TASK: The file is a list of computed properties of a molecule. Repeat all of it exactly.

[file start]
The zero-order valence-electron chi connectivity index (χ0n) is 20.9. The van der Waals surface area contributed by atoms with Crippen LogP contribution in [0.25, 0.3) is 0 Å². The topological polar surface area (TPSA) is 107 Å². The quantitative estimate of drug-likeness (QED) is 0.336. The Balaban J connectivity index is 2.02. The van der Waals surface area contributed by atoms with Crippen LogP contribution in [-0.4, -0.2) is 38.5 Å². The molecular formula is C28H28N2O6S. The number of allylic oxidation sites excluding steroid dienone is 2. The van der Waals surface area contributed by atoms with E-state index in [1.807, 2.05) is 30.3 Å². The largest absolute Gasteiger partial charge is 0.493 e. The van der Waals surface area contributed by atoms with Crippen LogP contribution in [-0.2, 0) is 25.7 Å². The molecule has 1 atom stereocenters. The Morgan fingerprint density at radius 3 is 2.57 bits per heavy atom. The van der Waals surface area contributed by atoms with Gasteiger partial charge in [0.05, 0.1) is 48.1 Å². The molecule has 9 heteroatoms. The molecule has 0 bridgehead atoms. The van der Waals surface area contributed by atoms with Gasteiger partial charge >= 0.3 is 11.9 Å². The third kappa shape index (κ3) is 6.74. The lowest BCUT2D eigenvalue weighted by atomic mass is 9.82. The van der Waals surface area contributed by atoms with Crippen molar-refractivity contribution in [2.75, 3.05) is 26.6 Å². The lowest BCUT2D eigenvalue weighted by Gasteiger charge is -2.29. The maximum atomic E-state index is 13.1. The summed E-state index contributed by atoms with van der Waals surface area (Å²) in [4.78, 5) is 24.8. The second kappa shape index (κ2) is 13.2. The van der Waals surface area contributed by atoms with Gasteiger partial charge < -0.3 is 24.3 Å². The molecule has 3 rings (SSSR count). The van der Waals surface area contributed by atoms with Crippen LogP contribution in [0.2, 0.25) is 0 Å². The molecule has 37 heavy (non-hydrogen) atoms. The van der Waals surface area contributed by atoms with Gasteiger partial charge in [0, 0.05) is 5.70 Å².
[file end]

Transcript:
The zero-order valence-electron chi connectivity index (χ0n) is 20.9. The van der Waals surface area contributed by atoms with Crippen LogP contribution in [0.25, 0.3) is 0 Å². The topological polar surface area (TPSA) is 107 Å². The quantitative estimate of drug-likeness (QED) is 0.336. The Balaban J connectivity index is 2.02. The van der Waals surface area contributed by atoms with Crippen LogP contribution in [-0.4, -0.2) is 38.5 Å². The molecular formula is C28H28N2O6S. The number of allylic oxidation sites excluding steroid dienone is 2. The van der Waals surface area contributed by atoms with E-state index in [1.807, 2.05) is 30.3 Å². The largest absolute Gasteiger partial charge is 0.493 e. The van der Waals surface area contributed by atoms with Crippen LogP contribution in [-0.2, 0) is 25.7 Å². The molecule has 1 atom stereocenters. The Morgan fingerprint density at radius 3 is 2.57 bits per heavy atom. The van der Waals surface area contributed by atoms with Gasteiger partial charge in [0.05, 0.1) is 48.1 Å². The molecule has 9 heteroatoms. The molecule has 0 bridgehead atoms. The van der Waals surface area contributed by atoms with Gasteiger partial charge >= 0.3 is 11.9 Å². The third kappa shape index (κ3) is 6.74. The lowest BCUT2D eigenvalue weighted by atomic mass is 9.82. The van der Waals surface area contributed by atoms with Crippen molar-refractivity contribution in [2.75, 3.05) is 26.6 Å². The lowest BCUT2D eigenvalue weighted by Gasteiger charge is -2.29. The maximum atomic E-state index is 13.1. The summed E-state index contributed by atoms with van der Waals surface area (Å²) in [4.78, 5) is 24.8. The second kappa shape index (κ2) is 13.2. The van der Waals surface area contributed by atoms with Gasteiger partial charge < -0.3 is 24.3 Å². The molecule has 3 rings (SSSR count). The van der Waals surface area contributed by atoms with Crippen LogP contribution in [0.2, 0.25) is 0 Å². The molecule has 37 heavy (non-hydrogen) atoms. The van der Waals surface area contributed by atoms with Gasteiger partial charge in [0, 0.05) is 5.70 Å².